The recent International Court of Justice ruling confirms what experts have been saying for months: Israel is plausibly carrying out a genocide in Gaza. That’s why the court ordered Israel to take “all measures in its power” to prevent acts of genocide. They accepted South Africa’s claim that, at first glance, although not a final verdict, Israel’s words and actions appear genocidal.
Jewish Israelis, however, see things differently: 95% of Jewish Israelis believed the Israeli military had used either the “appropriate” amount of force or “too little” force in Gaza, according to a mid-January 2024 poll. That’s 95% support for a plausible genocide:
Polling data from the Agam Institute suggests that some 60% of Israeli Jews oppose allowing humanitarian aid into Gaza. That is, 60% of Jewish Israelis believe all 2.2 million people in Gaza should die of dehydration and starvation.
Israel’s problem is not its lunatic fringe, as Gideon Levy said earlier this week, “Israel’s problem is its mainstream.”
So, how did this happen?
It would be easy to blame the atrocity propaganda—the 40 beheaded babies, the baby in the oven, the mass rapes, the military HQ under Shifa—stories that have all been debunked, even if still believed to be true among Jews in Israel.
But the propaganda runs much deeper in Israel, and goes something like this: the Israeli Defense Forces (IDF) avoid civilian casualties, while the Palestinians use human shields; the IDF is the most moral army in the world, while the Palestinians either are themselves terrorists, harbor terrorists, or support terrorism. Or maybe they know a terrorist? Or maybe they once met a terrorist?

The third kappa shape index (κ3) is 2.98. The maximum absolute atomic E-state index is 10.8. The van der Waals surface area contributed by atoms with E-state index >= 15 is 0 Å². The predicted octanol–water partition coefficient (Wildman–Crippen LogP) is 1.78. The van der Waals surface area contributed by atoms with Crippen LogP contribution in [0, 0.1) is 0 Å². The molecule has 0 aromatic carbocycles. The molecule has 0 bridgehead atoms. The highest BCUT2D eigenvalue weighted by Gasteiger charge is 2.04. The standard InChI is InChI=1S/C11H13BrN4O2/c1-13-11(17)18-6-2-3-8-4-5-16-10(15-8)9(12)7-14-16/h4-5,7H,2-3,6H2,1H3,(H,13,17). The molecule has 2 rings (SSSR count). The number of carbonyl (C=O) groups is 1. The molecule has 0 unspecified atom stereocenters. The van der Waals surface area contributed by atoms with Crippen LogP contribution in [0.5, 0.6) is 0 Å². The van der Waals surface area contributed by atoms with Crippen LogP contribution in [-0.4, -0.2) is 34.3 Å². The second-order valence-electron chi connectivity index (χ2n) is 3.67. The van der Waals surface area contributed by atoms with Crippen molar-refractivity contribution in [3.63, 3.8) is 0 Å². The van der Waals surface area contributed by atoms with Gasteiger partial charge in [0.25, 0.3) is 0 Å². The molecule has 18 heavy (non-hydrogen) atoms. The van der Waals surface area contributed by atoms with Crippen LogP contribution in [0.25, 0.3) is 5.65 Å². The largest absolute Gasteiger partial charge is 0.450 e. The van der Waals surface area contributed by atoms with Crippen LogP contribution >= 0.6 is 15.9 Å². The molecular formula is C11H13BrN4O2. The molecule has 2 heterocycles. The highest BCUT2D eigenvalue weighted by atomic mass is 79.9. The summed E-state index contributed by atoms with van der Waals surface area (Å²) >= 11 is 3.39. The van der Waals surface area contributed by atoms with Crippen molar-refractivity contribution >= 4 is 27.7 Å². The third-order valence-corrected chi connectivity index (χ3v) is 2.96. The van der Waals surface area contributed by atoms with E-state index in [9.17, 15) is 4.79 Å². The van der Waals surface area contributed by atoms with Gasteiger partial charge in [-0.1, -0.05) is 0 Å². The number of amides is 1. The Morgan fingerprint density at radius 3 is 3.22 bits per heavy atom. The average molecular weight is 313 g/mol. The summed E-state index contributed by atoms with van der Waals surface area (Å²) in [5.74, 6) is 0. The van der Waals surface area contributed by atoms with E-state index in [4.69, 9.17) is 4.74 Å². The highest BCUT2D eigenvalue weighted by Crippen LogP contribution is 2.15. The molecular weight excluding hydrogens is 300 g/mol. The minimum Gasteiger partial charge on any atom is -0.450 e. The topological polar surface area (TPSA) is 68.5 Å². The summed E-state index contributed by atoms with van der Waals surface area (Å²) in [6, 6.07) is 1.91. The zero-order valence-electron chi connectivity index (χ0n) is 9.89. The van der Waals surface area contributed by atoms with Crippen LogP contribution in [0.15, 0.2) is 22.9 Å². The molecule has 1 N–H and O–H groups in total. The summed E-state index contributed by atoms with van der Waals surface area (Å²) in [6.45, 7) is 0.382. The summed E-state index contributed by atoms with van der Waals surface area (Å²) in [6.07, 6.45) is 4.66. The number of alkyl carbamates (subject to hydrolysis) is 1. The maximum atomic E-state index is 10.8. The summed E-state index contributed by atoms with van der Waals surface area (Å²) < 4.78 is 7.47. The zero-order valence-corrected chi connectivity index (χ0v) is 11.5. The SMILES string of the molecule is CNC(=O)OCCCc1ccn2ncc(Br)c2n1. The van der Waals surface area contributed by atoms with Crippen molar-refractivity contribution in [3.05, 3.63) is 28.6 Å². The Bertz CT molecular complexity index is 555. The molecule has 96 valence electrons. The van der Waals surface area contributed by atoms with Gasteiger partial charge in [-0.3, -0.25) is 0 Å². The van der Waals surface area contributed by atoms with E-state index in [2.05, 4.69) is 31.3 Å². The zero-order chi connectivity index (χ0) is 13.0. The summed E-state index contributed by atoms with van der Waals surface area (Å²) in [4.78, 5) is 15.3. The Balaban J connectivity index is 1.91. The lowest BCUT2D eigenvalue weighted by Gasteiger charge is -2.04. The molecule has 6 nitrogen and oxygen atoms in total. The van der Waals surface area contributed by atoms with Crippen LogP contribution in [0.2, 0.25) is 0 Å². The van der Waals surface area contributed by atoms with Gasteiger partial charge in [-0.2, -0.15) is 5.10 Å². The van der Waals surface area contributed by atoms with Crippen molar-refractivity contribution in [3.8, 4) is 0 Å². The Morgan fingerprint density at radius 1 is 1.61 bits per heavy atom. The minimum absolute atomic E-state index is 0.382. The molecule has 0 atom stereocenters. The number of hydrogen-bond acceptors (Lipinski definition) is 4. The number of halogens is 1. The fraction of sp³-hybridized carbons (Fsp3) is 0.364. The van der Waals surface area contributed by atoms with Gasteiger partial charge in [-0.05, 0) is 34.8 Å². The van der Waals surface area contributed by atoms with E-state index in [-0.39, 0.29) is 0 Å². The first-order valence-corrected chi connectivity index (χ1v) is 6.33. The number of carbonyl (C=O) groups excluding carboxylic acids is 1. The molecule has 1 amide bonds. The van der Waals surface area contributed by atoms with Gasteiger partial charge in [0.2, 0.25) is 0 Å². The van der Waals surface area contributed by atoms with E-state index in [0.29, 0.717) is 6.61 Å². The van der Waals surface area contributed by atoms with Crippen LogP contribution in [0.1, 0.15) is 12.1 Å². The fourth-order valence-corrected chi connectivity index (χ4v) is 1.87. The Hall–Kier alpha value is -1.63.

To restate the point in the words of a Jewish Israeli liberal Zionist, Israel is “an army targeting terrorists who plan to kill civilians,” fighting against “terrorists who kill civilians.”
The belief that “they are terrorists” is deeply ingrained in the Israeli social order. Israelis are reminded to fear Palestinians every time they enter a bus station, mall or cafe. Jewish Israelis fear walking through Palestinian neighborhoods, driving through Arab Israeli towns, or providing service in Arab Israeli villages. Jews are afraid to shop at Arab stores or hire Arab employees. You never know, maybe they support terrorism?
For Jewish Israelis, the myriad of reports carefully documenting Israeli apartheid, the Israeli army’s use of human shields, starvation as a weapon of war, and now a plausible genocide violate a basic principle of Jewish life in Israel: namely, that the Israeli Defense Forces are, at the end of the day, “the good guys.” That’s a principle that no fact or report can call into question.
After all, in his 10-page opinion on South Africa’s genocide case against Israel, Israeli judge Aharon Barak claimed that it was in the “DNA of the Israeli military” to abide by international humanitarian law. In other words, Barak’s argument was not that Israel has not been committing atrocities, his argument was that Israel cannot commit atrocities. It’s a sort of impossibility.
There is at least one obvious reason the “IDF are the good guys” myth is so effective among Israeli Jews: for most, service in the Israeli military is compulsory. It’s not just compulsory, it’s a rite of passage, a fact of Jewish citizenship, an essential part of one’s identity as a Jewish Israeli that, in many cases, extends far beyond adolescence. Many Jews serve beyond their 3 years of required service, and many continue compulsory reserve duty until middle age.
But I would suggest there’s an even deeper problem here. Deeper than the propaganda and the compulsory military service.
The problem lies at the core of the idea of the Jewish state, which is that the state of Israel and its army, being a Jewish state and a Jewish army, are meant to protect Jews, to serve Jewish interests and to ensure Jewish prosperity.
And so, if there is a single Jew in need, the Jewish state and its army must try to save them. Now imagine that there are more than 100 Jews in need? No need to imagine—Hamas is holding more than 100 Jewish Israeli hostages. And so, in the words of one observer: “60% of Israelis believe they should not be providing aid to people that are still holding 136 of their brothers and sisters hostage,” stated as if the point is self-evidently defensible.
The logic of the Jewish state, the preference for Jewish life and the commitment to ensuring Jewish security above all else has reached its final destination: overwhelming support for a plausible genocide.
This post first appeared in the Palestine, In Your Inbox newsletter.